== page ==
Send a note to the author to the attention of her publisher. The publisher's contact information may be found on the front of the author's book or on the publisher's website. Check out the author's website. An author's website generally includes a contact email address. If the author doesn't have a website, check with her publicist or literary agent.

Who is the corresponding author?

When working on a manuscript with many authors, the corresponding author is the person in charge of interacting with the journal you wish to publish in. This may be someone who is primarily focused on research, or it may be someone who is also involved in teaching or service work. In most cases, this will be the first author on the paper.

If there are multiple corresponding authors, then they will usually share responsibility for communicating with the editor about their portion of the project. They may also discuss issues related to the publication such as deadlines or other constraints under which the journal operates. Generally, only one of them will have full authority to make final decisions about the paper, but all of them can offer advice on important matters.

As the name suggests, the corresponding author is responsible for sending out copies of the paper when it has been accepted by the journal. They may also be required to include themselves when thanking others who have contributed to the study. Not all authors have this role within their projects. For example, a senior researcher might have primary responsibility for designing the study, but other people might also have input into how it is carried out. They might help recruit participants, for example, or analyze data once it has been collected.

How do you write about authors and affiliations?

All affiliations should be indicated with a lower-case superscript letter directly after the author's name and before the relevant address. Provide the entire postal address of each affiliate, including the country name, as well as the e-mail address of each author, if available.

Does the corresponding author matter?

Corresponding author: someone who has not only made important contributions to the work but also has the capacity to see it through the publishing process smoothly and effectively. For example, an author could be an employee of the company that developed a product described in an article or they could be an independent contractor who was paid to develop the product. The corresponding author is usually the person named first on the byline of an article.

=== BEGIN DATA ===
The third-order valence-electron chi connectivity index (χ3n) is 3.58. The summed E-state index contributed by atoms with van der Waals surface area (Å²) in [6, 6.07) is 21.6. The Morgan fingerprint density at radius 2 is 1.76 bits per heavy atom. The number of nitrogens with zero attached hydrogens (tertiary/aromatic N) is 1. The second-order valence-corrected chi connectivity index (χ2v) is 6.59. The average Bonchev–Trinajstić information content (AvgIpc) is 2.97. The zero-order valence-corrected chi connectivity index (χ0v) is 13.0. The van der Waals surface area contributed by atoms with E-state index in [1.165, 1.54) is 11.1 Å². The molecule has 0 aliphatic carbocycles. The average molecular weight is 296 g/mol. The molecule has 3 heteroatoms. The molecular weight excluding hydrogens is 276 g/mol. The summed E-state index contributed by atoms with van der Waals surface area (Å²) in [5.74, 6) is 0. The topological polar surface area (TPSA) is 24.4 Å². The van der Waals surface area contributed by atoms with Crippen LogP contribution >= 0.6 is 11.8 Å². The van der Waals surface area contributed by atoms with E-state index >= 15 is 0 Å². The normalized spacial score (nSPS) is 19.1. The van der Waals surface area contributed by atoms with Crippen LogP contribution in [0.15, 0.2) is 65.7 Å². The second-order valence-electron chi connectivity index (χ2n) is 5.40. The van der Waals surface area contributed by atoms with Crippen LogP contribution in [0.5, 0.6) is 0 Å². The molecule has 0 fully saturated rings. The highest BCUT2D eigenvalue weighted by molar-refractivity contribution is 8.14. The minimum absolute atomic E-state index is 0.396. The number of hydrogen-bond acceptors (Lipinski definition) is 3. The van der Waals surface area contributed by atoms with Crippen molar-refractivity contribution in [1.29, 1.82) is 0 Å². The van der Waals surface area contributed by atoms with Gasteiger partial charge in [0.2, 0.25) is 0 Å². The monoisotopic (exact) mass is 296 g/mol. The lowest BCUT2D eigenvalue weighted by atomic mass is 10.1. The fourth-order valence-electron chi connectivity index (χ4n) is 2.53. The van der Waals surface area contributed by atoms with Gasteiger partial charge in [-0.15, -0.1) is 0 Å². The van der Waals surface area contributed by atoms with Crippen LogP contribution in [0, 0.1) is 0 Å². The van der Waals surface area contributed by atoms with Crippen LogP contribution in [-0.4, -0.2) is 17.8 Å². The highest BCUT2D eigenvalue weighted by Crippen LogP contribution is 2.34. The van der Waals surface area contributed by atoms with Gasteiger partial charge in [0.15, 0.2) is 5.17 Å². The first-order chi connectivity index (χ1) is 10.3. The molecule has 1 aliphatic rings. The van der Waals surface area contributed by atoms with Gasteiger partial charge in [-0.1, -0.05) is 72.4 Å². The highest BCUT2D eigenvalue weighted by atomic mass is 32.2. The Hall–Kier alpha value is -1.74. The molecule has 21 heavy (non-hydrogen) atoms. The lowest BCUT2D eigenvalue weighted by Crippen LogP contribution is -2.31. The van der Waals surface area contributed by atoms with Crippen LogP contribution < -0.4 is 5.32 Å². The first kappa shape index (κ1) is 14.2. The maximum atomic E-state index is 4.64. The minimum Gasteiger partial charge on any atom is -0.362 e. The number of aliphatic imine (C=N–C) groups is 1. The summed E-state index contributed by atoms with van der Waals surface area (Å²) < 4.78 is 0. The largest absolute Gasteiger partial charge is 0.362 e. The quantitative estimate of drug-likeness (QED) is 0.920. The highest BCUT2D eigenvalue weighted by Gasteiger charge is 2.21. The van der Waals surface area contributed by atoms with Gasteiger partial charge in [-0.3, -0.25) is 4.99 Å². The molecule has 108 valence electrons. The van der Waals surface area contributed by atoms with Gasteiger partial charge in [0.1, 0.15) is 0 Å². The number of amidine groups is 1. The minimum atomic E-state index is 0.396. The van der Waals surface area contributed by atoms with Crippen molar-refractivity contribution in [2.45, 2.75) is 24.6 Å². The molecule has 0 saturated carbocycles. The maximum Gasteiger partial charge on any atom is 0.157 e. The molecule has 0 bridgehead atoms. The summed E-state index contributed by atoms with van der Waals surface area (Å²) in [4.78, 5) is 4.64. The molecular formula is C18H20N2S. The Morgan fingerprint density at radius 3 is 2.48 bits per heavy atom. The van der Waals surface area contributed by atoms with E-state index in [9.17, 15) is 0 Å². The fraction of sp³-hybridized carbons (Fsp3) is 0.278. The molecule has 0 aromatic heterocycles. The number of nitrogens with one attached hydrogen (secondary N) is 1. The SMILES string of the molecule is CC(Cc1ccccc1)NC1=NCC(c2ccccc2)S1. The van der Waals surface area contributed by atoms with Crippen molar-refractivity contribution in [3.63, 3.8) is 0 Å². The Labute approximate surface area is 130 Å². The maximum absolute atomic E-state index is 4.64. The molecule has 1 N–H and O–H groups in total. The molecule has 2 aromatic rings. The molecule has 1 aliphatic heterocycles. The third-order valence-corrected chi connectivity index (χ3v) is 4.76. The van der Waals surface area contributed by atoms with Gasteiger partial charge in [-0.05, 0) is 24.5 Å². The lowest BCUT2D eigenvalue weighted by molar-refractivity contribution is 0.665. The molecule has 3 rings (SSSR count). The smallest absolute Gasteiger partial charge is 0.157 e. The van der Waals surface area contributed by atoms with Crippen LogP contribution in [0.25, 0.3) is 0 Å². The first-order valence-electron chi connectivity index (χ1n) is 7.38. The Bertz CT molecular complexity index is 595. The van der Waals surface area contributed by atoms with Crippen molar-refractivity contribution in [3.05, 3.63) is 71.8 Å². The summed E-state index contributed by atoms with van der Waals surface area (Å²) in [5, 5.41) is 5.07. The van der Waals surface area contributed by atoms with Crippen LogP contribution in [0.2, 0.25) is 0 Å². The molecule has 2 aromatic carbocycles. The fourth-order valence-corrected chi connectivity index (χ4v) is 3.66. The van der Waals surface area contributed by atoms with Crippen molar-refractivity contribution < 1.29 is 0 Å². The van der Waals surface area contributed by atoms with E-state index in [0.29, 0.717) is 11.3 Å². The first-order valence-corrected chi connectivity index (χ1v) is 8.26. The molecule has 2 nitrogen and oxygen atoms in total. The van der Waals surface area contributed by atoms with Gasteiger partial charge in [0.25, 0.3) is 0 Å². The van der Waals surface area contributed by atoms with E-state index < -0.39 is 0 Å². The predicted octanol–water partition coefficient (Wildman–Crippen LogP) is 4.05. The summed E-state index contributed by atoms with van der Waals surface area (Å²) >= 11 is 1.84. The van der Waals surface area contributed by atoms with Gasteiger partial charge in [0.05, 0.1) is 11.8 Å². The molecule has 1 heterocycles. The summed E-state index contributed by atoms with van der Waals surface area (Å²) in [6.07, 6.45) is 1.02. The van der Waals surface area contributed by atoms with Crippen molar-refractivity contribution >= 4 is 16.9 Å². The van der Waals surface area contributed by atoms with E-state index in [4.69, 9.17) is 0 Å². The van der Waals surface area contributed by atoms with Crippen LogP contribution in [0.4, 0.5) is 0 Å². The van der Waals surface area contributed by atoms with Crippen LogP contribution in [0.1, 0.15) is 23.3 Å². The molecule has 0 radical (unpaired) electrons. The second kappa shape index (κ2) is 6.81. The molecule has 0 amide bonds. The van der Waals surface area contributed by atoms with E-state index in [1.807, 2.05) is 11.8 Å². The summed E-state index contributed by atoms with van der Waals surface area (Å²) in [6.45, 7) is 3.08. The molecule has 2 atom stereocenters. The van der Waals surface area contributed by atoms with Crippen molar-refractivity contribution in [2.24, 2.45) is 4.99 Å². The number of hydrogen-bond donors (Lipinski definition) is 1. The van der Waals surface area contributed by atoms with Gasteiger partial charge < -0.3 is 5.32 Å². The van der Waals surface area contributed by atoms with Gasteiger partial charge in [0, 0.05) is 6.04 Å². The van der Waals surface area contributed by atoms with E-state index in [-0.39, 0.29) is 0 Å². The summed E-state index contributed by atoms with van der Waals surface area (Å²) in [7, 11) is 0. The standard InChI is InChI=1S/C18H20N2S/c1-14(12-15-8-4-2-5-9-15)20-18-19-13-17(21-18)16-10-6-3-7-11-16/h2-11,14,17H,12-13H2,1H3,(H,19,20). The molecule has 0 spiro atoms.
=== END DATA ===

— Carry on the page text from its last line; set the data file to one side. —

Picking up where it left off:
In addition to being responsible for the direction of their project, corresponding authors often have other responsibilities, such as editing and formatting text and figures, developing web sites, and communicating with readers via e-mail or social media. While any member of the research team can be given this role, it is not uncommon for the lead researcher to play it out of consideration for his or her busy schedule.

Sometimes more than one person is considered for this role. For example, two researchers might have equal responsibility for a project had they worked together previously or another person may have been assigned primary responsibility based on interest or expertise. In these cases, it is clear from reading the paper who is being identified as the corresponding author. Often there is no single person who can be identified as corresponding author because more than one member of the research team may have made significant contributions.

Do you cite the editor if there is no author?

If there is no author or editor listed for a book, begin the citation with the title, followed by the year of publication in round brackets. If an author is also the publisher, use the word "author" instead of the publisher's name. This is especially common among corporate or collective authors. For example, a book by IBM employees would be cited as IBM [et al.] 1983.

About Article Author

Donald Goebel

Donald Goebel is a freelance writer with decades of experience in the publishing industry. His articles have appeared in The New York Times, The Washington Post, The Boston Globe, and many other top newspapers and magazines.